There are some problems with this method, however. Metal items should never be used in a microwave, even aluminum foil, unless the item is manufactured expressly for the purpose. Especially, look for metal wires in plastic plants. Be extremely cautious about microwaving plastic items lest they melt into a amorphous puddle or catch fire. Some are safe, some are not. Lastly, look for cavities of trapped air or water. If the air or steam in such a cavity cannot escape through a pore or hole, the ornament could explode. In addition to being quite dangerous, setting off such a bomb in your kitchen is considered bad form to say the least. Spouses and house mates commonly take a dim view of the practice!
If the ornament can be moistened, do so first. If not, include a cup of tap water in the microwave to act as a safety "sink" for the microwave energy. Set the oven on "high" and microwave the items for 5 minutes. Watch what's happening in the microwave oven during the process and abort the operation if anything unexpected happens. Moist items or the cup of water should steam a little before the operation is complete.
Allow the microwaved items to cool to room temperature before replacing them in your tarantula's cage.
There are other ways of sanitizing cages and decorations, but most of them are either inconvenient, ineffective, or even dangerous. For instance, these authors have heard of people who baked their cages and substrate in conventional ovens. This can pose a serious fire hazard, and damage plastic and glass cages. It can also raise a powerful stench, an issue about which your spouse or house mate might have an adverse opinion.
Others have used some truly exotic chemicals in trying to quell mite infestations. One such case involved a hospital employee who sterilized her pet's cage and decorations with ethylene oxide when her supervisor wasn't looking! Besides endangering her job, this was largely an exercise in futility because she introduced another population of mites the very next time she fed the tarantula. A good cleaning and a change in care practices would accomplish more.
A topic that occurs regularly on the Internet mailing lists are predatory mites. There are several species of these mites that have been used by enthusiasts to hunt down and eat the offending invaders. The good news is that these actually work. The bad news is that they commonly cost no small amount of money, especially when the courier fees are factored in, and while they work, they are not a permanent solution to the problem. While their expense and bother might be justified for some of the "swamp dweller" tarantulas like Theraphosa blondi, it is almost always cheaper, easier and more effective merely to clean up your tarantula keeping act in the first place.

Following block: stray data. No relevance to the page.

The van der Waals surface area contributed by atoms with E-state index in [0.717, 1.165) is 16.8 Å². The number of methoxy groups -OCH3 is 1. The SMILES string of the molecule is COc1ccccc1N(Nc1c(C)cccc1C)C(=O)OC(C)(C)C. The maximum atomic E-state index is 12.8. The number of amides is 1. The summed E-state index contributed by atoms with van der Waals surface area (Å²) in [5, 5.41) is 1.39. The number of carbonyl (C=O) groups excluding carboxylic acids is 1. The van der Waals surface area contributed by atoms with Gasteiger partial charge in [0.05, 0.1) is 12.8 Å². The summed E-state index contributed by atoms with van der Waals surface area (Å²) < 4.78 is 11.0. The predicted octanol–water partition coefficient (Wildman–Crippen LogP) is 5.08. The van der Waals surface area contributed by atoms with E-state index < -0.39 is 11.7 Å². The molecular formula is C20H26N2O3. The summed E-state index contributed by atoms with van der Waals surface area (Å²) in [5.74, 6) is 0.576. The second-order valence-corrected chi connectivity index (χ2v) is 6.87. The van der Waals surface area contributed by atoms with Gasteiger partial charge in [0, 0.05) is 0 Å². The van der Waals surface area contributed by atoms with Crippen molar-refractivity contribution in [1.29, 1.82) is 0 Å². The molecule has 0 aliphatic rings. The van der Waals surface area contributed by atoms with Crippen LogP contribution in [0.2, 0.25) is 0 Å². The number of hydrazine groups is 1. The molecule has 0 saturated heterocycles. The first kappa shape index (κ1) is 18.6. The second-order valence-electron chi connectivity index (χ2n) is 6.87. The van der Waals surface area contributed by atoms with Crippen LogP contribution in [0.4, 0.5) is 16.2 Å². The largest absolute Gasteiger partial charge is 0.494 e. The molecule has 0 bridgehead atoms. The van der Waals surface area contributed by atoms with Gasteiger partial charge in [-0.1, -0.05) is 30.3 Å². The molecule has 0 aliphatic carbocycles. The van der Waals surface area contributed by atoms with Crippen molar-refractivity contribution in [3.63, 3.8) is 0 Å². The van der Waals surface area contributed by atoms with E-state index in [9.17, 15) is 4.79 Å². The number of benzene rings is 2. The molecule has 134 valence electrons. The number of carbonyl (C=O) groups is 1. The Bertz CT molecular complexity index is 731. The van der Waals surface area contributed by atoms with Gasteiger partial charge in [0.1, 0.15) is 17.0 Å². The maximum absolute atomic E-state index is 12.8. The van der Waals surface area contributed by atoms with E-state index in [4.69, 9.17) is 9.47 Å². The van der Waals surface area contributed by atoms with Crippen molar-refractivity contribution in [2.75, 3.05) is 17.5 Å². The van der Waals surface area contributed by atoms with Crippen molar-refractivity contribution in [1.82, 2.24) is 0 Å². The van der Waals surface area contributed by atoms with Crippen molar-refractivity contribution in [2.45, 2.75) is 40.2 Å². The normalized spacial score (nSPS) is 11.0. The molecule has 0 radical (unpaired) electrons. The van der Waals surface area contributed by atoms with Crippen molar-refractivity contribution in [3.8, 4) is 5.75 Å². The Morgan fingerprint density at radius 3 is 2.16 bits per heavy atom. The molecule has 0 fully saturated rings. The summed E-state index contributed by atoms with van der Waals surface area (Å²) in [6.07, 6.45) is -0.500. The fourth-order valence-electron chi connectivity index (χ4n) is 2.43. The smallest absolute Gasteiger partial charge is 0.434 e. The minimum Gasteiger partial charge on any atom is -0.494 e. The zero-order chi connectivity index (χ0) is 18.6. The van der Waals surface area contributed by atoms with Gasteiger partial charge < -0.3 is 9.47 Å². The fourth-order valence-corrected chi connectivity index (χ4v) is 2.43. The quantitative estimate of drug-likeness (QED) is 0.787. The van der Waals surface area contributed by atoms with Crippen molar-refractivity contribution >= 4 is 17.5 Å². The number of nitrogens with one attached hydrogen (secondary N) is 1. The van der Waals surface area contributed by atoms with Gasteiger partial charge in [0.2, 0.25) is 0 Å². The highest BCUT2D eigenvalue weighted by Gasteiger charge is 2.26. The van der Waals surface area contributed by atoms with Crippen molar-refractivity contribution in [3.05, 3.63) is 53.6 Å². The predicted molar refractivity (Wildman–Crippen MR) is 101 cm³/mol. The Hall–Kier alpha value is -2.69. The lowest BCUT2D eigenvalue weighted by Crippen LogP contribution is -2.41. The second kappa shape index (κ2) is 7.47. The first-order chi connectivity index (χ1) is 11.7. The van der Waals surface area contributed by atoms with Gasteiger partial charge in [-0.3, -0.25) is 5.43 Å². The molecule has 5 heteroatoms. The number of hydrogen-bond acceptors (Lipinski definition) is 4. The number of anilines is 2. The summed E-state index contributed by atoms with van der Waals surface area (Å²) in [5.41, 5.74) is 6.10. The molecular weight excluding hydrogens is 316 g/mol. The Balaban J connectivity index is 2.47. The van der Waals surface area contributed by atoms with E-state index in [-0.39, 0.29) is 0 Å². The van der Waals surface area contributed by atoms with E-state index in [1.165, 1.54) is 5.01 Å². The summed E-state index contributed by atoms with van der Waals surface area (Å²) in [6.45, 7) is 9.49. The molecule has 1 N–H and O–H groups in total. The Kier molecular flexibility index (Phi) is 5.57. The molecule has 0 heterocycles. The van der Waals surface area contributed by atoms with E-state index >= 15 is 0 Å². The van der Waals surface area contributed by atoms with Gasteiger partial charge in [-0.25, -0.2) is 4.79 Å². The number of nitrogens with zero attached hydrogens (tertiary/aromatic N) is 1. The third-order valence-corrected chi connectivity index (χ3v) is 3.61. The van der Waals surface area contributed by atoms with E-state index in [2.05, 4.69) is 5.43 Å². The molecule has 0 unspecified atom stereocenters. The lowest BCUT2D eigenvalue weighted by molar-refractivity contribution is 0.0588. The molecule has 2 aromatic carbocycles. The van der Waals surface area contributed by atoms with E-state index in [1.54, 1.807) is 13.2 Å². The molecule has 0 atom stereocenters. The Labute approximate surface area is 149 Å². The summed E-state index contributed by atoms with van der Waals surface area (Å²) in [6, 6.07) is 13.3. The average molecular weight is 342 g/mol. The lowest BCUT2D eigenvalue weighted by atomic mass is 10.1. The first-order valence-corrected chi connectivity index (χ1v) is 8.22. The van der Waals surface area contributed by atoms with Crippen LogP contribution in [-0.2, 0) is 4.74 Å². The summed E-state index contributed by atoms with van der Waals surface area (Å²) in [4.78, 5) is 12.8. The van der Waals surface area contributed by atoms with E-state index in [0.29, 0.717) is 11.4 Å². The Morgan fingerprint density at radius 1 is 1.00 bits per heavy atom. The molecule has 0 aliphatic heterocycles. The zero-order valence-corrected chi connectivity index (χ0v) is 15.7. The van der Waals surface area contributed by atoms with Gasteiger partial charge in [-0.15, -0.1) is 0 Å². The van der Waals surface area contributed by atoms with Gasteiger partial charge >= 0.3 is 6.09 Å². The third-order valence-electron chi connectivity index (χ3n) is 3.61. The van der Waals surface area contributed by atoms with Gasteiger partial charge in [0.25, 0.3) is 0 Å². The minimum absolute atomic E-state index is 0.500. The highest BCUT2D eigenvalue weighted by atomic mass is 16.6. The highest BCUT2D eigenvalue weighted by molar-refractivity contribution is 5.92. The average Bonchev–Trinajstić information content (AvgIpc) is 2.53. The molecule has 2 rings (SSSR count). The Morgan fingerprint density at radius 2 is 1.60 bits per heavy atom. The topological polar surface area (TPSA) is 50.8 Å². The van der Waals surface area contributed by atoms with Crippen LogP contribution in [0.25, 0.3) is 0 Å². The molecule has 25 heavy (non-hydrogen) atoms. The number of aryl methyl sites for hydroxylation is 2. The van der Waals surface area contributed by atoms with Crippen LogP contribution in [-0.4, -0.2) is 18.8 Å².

Another strategy involves using a cotton-tipped swab and either rubbing (isopropyl) alcohol or petroleum jelly. Besides being dangerous to the tarantula (the alcohol, for instance, could kill the tarantula if you accidentally get it into its book lungs), it's also largely ineffective. The few mites that might be removed from the tarantula's exterior are only a minuscule percentage of those that are either too small to see (various immature stages) or hiding deep in the book lungs or crevices in the tarantula's exoskeleton. Don't waste your time and jeopardize your tarantula.
Some enthusiasts have reported some success in giving their tarantulas a shower! They hold the tarantula under a gentle stream of room temperature tap water, sometimes rubbing recalcitrant mites off with their fingers or a soft artist's brush. This will only work with the most gentle, easily handled hand pets (perhaps neither with your goliath nor Usumbura baboon!). And, the stress of being subjected to such abuse can kill the tarantula, especially if it is already near death. Most importantly, it will only remove the few mites that can be seen on the tarantula's exterior, leaving the majority of the hordes to reproduce in the substrate and hidden in the crevices of their host. We do not recommend this treatment except under extreme circumstances.
If matters have progressed to the point where the tarantula is literally crawling with mites, you must work very fast to save your pet. Here, tackling the problem at 3:00 in the morning is clearly justified.
Set up a small cage with only a layer of fresh substrate, escape proof cover and the water dish, nothing else. Move the tarantula into this secondary cage while cleaning the original cage. Do nothing to retard ventilation or retard the drying of the substrate.
Thoroughly clean the original cage with bleach water (see above). Don't forget to clean the cover. Then set it up again with only substrate, cover and a water dish. Again, do nothing to retard ventilation or retard the drying of the substrate. After two days move the tarantula from the secondary cage back to the original cage. Thoroughly clean the secondary cage with bleach water and set it up with fresh substrate. Two days later move the tarantula back into the secondary cage and thoroughly clean the original cage. Switch the tarantula back and forth as many times as necessary to eliminate the mites.